Month: April 2017

Excerpt from “The Gyre”

Excerpt from “The Gyre”

Every story of a sinking ship is the same. The water rushes in and the air squeezes out. People and rats scramble out if they can. The boat becomes heavier than water and seeking equilibrium, it falls until it can go no further.

Storms fatigue metal and sailors. They expose weakness in rivets and resolve. Normally rational and clear thinking beings make poor decisions after sleepless hours of being knocked around and feeling less and less important in nature’s machinations.

In Manilla, the weather was swampy and still. I stood with Mike at the gangway, sweat soaking through our bandanas and t-shirts. Mike was redheaded, the skin under his beard was always a shade of red. He was a little shorter than me, but a big shouldered six even. Me, a wiry six one, I called him ‘Little One’ or ‘Tiny’ in jest. He called me ‘The Scrawnage’ or ‘Pipe Cleaner’. We watched the activity of the port, cranes grinding along rails, swinging shipping containers off of ships and gently onto robotic trucks that moved them to the stacks. Steveadoors in small electric vehicles wove through the container stacks.

A steel door opened behind us and five well dressed inspectors walked out, the last of the three inspections from three branches of government. Each inspector carried a carton of Marlboros, with a hundred dollar bill slipped in.

Mr. Clark, the first mate, leaned on the hatch, watching the entourage leave. He smoked a cigarito. He was tall and lanky and wore a starched white button shirt that he was sweating through. I figured he loved inspections because it gave him a chance to yell at the crew to prepare for them and yell again when we were dinged for something. He nodded at us and slipped back inside.

Sadly, no teary, short-skirted lasses waved thier hankerchiefs, begging us to stay. Only the dock master, a short round man in khakis and a Hitler mustache, stood on the other side of the gangplank, yelling at us in broken English to get off his pier for the next ship. Greg, an older grey-bearded electrician, wandered over and yelled at him to go shutup and choke on the smokes we gave him earlier. Mike and I looked at each other and smiled. We couldn’t leave yet, undercrewed. The big Samoan cook, Tamikia and Honesto, a mate, both quit. Tamika called saying he got a found a job as a short order cook Honesto just disappeared after a two-hour shore leave. Shore leave benders and romance are a thing of the past. One thing I dislike about the job, tight schedules and maintenance keeps aboard ship most of the time. Only the very diligent and focused are able to cork a bottle on the infrequent shore leaves.

If only one quit, we probably would have left, but we were already under crewed and the Captain demanded replacements. The company found a couple Filipinos who showed up an hour later. Bayani and Ramil struted aboard cool and relaxed carrying their duffles and smoking menthols.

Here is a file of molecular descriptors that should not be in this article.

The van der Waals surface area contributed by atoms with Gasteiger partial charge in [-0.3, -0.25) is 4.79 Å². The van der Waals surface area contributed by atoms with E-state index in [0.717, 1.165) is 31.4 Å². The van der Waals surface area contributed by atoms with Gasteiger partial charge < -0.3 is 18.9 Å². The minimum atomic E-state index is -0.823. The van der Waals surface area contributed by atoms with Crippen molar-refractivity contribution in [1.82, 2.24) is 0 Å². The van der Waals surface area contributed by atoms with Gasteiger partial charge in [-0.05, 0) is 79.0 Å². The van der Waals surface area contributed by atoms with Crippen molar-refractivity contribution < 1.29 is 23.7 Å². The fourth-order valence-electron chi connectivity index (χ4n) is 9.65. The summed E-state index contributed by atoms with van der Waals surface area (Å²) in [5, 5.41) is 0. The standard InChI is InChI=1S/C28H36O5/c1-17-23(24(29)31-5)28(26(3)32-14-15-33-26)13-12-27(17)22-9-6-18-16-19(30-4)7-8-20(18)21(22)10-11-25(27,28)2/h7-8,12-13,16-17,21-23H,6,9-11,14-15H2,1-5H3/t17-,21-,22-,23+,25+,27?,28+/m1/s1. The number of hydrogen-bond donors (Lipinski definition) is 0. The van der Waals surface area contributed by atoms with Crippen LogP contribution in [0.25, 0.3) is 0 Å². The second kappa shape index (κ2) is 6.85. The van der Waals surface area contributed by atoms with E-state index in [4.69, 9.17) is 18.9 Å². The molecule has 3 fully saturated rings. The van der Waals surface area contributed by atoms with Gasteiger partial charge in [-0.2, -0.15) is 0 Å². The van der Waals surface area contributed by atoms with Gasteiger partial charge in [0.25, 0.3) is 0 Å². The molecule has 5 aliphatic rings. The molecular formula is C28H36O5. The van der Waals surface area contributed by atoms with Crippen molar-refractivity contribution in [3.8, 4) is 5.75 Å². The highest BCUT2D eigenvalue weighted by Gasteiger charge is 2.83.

Mike and I cast off on our end, coordinating with the bridge via walkie-talkie. The harbor pilot navigated the Celaeno out of port and within an hour we were in open sea. We passed a group of four empty Chinese container ships anchored parallel to each other, lines running between them, a zombie fleet. Excess shipping capacity caused many ships to drop anchor and wait for a job, some even cruised the coasts, dead-head miles, bidding for work at each port.

Most container ships starting in southeast Asia skirt the east side of Japan and follow the currents, cutting a gentle arc along the Northern Pacific over to the West Coast and then perhaps down to the Panama Canal. Our route was a little unusual. First Hong Kong, then Manilla, then due east to Hawaii, then to the port of Los Angeles.

I was half-way through my second nine month contract and thinking it would be my last. Growing up in Massachusetts I worked summers on trawlers and charter boats but never planned for a career at sea. After college, I met a girl and we lived together for a couple years. I came home to empty drawers and a note. You can guess the rest: romantic despair, earthly resignation, searching. I quit my job at a medical lab and went to sea. I wouldn’t say that was a mistake, but I wouldn’t say I knew what I was doing either.

It’s harder than you think to get a job on a container ship. First, there’s excess shipping capacity and automation bleeding jobs. Second, there are exams, schooling and certifications, if you want to sign on with a reputable company. Because of my experience I was able to skirt the schooling and sign on with a slightly less reputable company. Once at sea I heard the stories: missing pay, lax safety, possible murders. But my time so far had been hard but fair.

Like many, I’m drawn to water. I love to do a DiCapprio and stand at the bow of the ship and try to feel the ocean’s depth, width, the sunken treasures at the bottom and strange creatures swimming all around. I took comfort in contemplating the dark deep and its creatures quintillions: the glowing plankton, shrimp, jellyfish, squid, mackerel and shark, all swirling beneath the steel plating.

The first night out of Manilla, I worked my way to the hull beneath the water line. I put my hand on the cool red-painted steel and felt the gentle sloughing of the flowing ocean on the other side. No double hull on the Celaeno. When seas were up I felt the gentle flexing of metal and the turbulence on the other side. That night I laid in my bunk and listened to the whales, humpbacks I think, sing their deep and sorrowful notes. My life on hold, but holding onto my future. My fate decided for the next few months, I was at ease amongst the crew of men. The only woman in my head washing away, fewer intrusive memories, images graying.